EGU24-11270, updated on 09 Mar 2024
EGU General Assembly 2024
© Author(s) 2024. This work is distributed under
the Creative Commons Attribution 4.0 License.

Climatic triggering of landslide sediment supply in the Alpine Rhine

Sophia Demmel1, Ludovico Agostini1, Sofia Garipova2, Elena Leonarduzzi3, Fritz Schlunegger2, and Peter Molnar1
Sophia Demmel et al.
  • 1Institute of Environmental Engineering, ETH Zurich, Switzerland
  • 2Institute of Geological Sciences, University of Bern, Switzerland
  • 3Swiss Federal Institute for Forest, Snow and Landscape Research WSL, Birmensdorf, Switzerland

The AlpRhineS2S project, a collaboration between ETH Zurich and the University of Bern, researches the interplay of geological, geomorphological and hydrological processes within the sedimentary system of the Alpine Rhine in the canton of Grisons in Switzerland.

Mechanisms of sediment erosion, transport and deposition determine the pathways of sediment from sources to sinks in a river basin. Long-term basin-averaged denudation rates serve to characterize the geomorphic properties of a catchment and to derive a sediment budget (Garipova et al., 2024), while specific hotspots of erosion considerably contribute to the short-term sediment supply into the fluvial system. Accordingly, mass wasting events play a crucial role in an Alpine geomorphic context by intermittently providing considerable amounts of sediment for transport in the river network. A large part of this sediment is transported in suspension, producing a complex turbidity signal at the outlet (Agostini et al., 2024) that features distinct tracers of source material composition (Garipova et al., 2024).

In this contribution, we investigate the effects of precipitation as a triggering factor for frequent mass wasting events in the Alpine Rhine catchment. We correlate records of shallow landslide, debris flow, and rockfall events from the Swiss natural hazard database (StorMe, Swiss Federal Office for the Environment FOEN) to the gridded daily precipitation product RhiresD (Swiss Federal Office of Meteorology and Climatology MeteoSwiss). We estimate rainfall thresholds for those events by classifying consecutive rainfall days as either triggering or non-triggering events and performing jackknife cross-validation to assess the temporal bias of the event data following Leonarduzzi et al. (2017; 2020). We characterize the regional and seasonal effect of heavy precipitation events on increased sediment supply available for transport in the fluvial system. Finally, we also identify individual erosion hotspots and their link to sediment connectivity and slope stability assessments. Analyzing external drivers, we hypothesize on the effect of changes in climatic forcing on erosion mechanisms over the past decades, particularly due to increasing temperatures and precipitation intensities.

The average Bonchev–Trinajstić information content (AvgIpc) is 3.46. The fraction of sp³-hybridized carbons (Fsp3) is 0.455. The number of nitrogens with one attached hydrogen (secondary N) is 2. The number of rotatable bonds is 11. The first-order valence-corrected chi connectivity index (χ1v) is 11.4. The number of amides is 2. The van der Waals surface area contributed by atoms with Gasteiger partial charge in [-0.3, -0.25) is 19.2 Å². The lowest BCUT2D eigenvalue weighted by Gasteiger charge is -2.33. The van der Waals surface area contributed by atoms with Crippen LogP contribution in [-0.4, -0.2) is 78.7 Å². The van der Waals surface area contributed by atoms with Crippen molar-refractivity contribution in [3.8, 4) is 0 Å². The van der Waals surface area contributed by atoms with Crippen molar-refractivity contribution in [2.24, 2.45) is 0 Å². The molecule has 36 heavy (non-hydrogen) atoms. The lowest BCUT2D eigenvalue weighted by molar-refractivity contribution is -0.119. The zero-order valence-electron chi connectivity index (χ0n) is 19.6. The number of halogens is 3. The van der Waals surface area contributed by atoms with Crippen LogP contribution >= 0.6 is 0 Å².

Agostini, L., Demmel, S., Garipova, S., Sinclair, S., Schlunegger, F., Molnar, P. (2024): Suspended sediment transport in a river network: testing signal propagation and modelling approaches. EGU 2024.

Garipova, S., Mair, D., Demmel, S., Agostini, L., Akçar, N., Molnar, P., Schlunegger, F. (2024): Source-to-Sink Sediment Tracing in the Glogn River Catchment. EGU 2024.

Leonarduzzi, E., Molnar, P., McArdell, B.W. (2017): Predictive performance of rainfall thresholds for shallow landslides in Switzerland from gridded daily data. Water Resources Research 53(8): 6612–6625.

Leonarduzzi, E. and Molnar, P. (2020): Deriving rainfall thresholds for landsliding at the regional scale: daily and hourly resolutions, normalisation, and antecedent rainfall. Nat. Hazards Earth Syst. Sci., 20, 2905–2919. 

How to cite: Demmel, S., Agostini, L., Garipova, S., Leonarduzzi, E., Schlunegger, F., and Molnar, P.: Climatic triggering of landslide sediment supply in the Alpine Rhine, EGU General Assembly 2024, Vienna, Austria, 14–19 Apr 2024, EGU24-11270,, 2024.